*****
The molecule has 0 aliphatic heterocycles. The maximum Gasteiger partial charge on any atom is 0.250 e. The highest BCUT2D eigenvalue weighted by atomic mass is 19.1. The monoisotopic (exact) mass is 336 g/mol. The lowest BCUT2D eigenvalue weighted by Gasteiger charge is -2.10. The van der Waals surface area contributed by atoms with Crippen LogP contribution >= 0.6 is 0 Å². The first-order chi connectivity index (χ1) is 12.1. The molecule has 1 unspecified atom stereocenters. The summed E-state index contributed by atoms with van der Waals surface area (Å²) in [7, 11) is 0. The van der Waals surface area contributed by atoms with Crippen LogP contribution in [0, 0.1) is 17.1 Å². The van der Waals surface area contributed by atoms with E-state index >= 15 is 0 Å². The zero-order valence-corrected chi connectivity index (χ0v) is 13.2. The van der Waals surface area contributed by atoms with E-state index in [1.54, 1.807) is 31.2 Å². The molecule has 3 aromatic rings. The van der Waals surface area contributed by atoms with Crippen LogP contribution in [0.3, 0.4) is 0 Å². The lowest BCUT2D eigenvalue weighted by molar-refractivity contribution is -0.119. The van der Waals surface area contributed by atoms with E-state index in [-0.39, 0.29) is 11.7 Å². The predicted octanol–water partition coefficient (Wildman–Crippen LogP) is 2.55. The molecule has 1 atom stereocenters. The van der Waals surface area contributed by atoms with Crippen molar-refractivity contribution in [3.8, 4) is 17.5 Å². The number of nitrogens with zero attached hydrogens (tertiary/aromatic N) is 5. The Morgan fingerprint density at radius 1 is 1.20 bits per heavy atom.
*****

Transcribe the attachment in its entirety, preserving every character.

The molecule has 0 aliphatic heterocycles. The maximum Gasteiger partial charge on any atom is 0.250 e. The highest BCUT2D eigenvalue weighted by atomic mass is 19.1. The monoisotopic (exact) mass is 336 g/mol. The lowest BCUT2D eigenvalue weighted by Gasteiger charge is -2.10. The van der Waals surface area contributed by atoms with Crippen LogP contribution >= 0.6 is 0 Å². The first-order chi connectivity index (χ1) is 12.1. The molecule has 1 unspecified atom stereocenters. The summed E-state index contributed by atoms with van der Waals surface area (Å²) in [7, 11) is 0. The van der Waals surface area contributed by atoms with Crippen LogP contribution in [0, 0.1) is 17.1 Å². The van der Waals surface area contributed by atoms with E-state index >= 15 is 0 Å². The zero-order valence-corrected chi connectivity index (χ0v) is 13.2. The van der Waals surface area contributed by atoms with E-state index in [1.54, 1.807) is 31.2 Å². The molecule has 3 aromatic rings. The van der Waals surface area contributed by atoms with Crippen LogP contribution in [0.3, 0.4) is 0 Å². The lowest BCUT2D eigenvalue weighted by molar-refractivity contribution is -0.119. The van der Waals surface area contributed by atoms with E-state index in [-0.39, 0.29) is 11.7 Å². The predicted octanol–water partition coefficient (Wildman–Crippen LogP) is 2.55. The molecule has 1 atom stereocenters. The van der Waals surface area contributed by atoms with Crippen molar-refractivity contribution in [3.8, 4) is 17.5 Å². The number of nitrogens with zero attached hydrogens (tertiary/aromatic N) is 5. The Morgan fingerprint density at radius 1 is 1.20 bits per heavy atom.